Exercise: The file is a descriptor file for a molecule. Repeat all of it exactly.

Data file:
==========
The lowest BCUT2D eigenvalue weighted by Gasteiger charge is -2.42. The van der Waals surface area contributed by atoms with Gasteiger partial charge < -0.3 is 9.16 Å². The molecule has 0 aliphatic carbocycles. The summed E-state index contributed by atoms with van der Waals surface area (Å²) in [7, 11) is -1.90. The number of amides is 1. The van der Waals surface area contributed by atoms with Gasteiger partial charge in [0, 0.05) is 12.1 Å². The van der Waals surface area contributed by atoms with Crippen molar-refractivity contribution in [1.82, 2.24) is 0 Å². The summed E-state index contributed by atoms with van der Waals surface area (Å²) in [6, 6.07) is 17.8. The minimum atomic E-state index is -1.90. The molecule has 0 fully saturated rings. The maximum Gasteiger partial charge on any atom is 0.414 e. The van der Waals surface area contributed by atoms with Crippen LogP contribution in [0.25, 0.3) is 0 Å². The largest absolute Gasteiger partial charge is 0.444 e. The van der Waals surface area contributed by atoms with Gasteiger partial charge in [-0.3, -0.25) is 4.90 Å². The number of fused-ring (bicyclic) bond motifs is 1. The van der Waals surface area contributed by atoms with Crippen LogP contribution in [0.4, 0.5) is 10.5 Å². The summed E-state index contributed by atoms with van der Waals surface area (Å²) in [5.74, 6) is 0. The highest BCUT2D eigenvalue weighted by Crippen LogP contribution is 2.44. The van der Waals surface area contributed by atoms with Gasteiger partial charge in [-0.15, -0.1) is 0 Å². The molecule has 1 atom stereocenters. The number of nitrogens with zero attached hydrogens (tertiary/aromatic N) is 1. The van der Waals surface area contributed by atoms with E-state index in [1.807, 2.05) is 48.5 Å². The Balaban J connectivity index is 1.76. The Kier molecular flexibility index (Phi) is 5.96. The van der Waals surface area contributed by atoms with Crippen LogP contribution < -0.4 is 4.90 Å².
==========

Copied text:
The lowest BCUT2D eigenvalue weighted by Gasteiger charge is -2.42. The van der Waals surface area contributed by atoms with Gasteiger partial charge < -0.3 is 9.16 Å². The molecule has 0 aliphatic carbocycles. The summed E-state index contributed by atoms with van der Waals surface area (Å²) in [7, 11) is -1.90. The number of amides is 1. The van der Waals surface area contributed by atoms with Gasteiger partial charge in [0, 0.05) is 12.1 Å². The van der Waals surface area contributed by atoms with Crippen molar-refractivity contribution in [1.82, 2.24) is 0 Å². The summed E-state index contributed by atoms with van der Waals surface area (Å²) in [6, 6.07) is 17.8. The minimum atomic E-state index is -1.90. The molecule has 0 fully saturated rings. The maximum Gasteiger partial charge on any atom is 0.414 e. The van der Waals surface area contributed by atoms with Crippen LogP contribution in [0.25, 0.3) is 0 Å². The largest absolute Gasteiger partial charge is 0.444 e. The van der Waals surface area contributed by atoms with Gasteiger partial charge in [-0.3, -0.25) is 4.90 Å². The number of fused-ring (bicyclic) bond motifs is 1. The van der Waals surface area contributed by atoms with Crippen LogP contribution in [0.4, 0.5) is 10.5 Å². The summed E-state index contributed by atoms with van der Waals surface area (Å²) in [5.74, 6) is 0. The highest BCUT2D eigenvalue weighted by Crippen LogP contribution is 2.44. The van der Waals surface area contributed by atoms with Gasteiger partial charge in [-0.15, -0.1) is 0 Å². The molecule has 1 atom stereocenters. The number of nitrogens with zero attached hydrogens (tertiary/aromatic N) is 1. The van der Waals surface area contributed by atoms with E-state index in [1.807, 2.05) is 48.5 Å². The Balaban J connectivity index is 1.76. The Kier molecular flexibility index (Phi) is 5.96. The van der Waals surface area contributed by atoms with Crippen LogP contribution < -0.4 is 4.90 Å².